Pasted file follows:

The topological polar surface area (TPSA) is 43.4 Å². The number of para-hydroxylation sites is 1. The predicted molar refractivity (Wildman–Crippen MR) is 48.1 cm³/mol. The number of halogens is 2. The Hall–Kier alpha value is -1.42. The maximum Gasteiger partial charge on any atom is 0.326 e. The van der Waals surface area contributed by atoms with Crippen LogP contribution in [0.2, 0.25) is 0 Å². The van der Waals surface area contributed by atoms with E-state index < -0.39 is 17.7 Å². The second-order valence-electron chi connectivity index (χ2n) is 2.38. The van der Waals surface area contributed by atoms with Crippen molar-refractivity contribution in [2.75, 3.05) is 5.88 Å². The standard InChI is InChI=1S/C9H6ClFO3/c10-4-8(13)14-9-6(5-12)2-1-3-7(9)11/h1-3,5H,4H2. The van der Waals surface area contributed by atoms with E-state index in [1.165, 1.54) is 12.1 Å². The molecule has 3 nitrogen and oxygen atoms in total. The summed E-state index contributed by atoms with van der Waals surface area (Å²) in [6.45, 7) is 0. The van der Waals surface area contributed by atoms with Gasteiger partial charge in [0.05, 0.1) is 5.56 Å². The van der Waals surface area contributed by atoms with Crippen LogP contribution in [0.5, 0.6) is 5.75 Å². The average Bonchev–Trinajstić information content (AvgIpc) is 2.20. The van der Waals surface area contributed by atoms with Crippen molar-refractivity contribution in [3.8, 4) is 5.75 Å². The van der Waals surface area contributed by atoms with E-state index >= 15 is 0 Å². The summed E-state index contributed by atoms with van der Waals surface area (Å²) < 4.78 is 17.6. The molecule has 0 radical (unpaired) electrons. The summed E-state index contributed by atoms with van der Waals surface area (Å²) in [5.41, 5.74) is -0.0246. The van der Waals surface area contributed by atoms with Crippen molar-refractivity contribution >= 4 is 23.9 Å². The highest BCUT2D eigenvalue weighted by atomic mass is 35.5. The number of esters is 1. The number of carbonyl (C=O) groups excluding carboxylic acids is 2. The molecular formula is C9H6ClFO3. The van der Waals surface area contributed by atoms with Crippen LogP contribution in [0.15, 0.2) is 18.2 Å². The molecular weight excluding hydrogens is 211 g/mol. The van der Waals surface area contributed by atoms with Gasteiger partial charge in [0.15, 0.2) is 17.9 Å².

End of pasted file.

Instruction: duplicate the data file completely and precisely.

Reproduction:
The topological polar surface area (TPSA) is 43.4 Å². The number of para-hydroxylation sites is 1. The predicted molar refractivity (Wildman–Crippen MR) is 48.1 cm³/mol. The number of halogens is 2. The Hall–Kier alpha value is -1.42. The maximum Gasteiger partial charge on any atom is 0.326 e. The van der Waals surface area contributed by atoms with Crippen LogP contribution in [0.2, 0.25) is 0 Å². The van der Waals surface area contributed by atoms with E-state index < -0.39 is 17.7 Å². The second-order valence-electron chi connectivity index (χ2n) is 2.38. The van der Waals surface area contributed by atoms with Crippen molar-refractivity contribution in [2.75, 3.05) is 5.88 Å². The standard InChI is InChI=1S/C9H6ClFO3/c10-4-8(13)14-9-6(5-12)2-1-3-7(9)11/h1-3,5H,4H2. The van der Waals surface area contributed by atoms with E-state index in [1.165, 1.54) is 12.1 Å². The molecule has 3 nitrogen and oxygen atoms in total. The summed E-state index contributed by atoms with van der Waals surface area (Å²) in [6.45, 7) is 0. The van der Waals surface area contributed by atoms with Gasteiger partial charge in [0.05, 0.1) is 5.56 Å². The van der Waals surface area contributed by atoms with Crippen LogP contribution in [0.5, 0.6) is 5.75 Å². The average Bonchev–Trinajstić information content (AvgIpc) is 2.20. The van der Waals surface area contributed by atoms with Crippen molar-refractivity contribution in [3.8, 4) is 5.75 Å². The van der Waals surface area contributed by atoms with E-state index >= 15 is 0 Å². The summed E-state index contributed by atoms with van der Waals surface area (Å²) < 4.78 is 17.6. The molecule has 0 radical (unpaired) electrons. The summed E-state index contributed by atoms with van der Waals surface area (Å²) in [5.41, 5.74) is -0.0246. The van der Waals surface area contributed by atoms with Crippen molar-refractivity contribution >= 4 is 23.9 Å². The highest BCUT2D eigenvalue weighted by atomic mass is 35.5. The number of esters is 1. The number of carbonyl (C=O) groups excluding carboxylic acids is 2. The molecular formula is C9H6ClFO3. The van der Waals surface area contributed by atoms with Crippen LogP contribution in [0.15, 0.2) is 18.2 Å². The molecular weight excluding hydrogens is 211 g/mol. The van der Waals surface area contributed by atoms with Gasteiger partial charge in [0.15, 0.2) is 17.9 Å².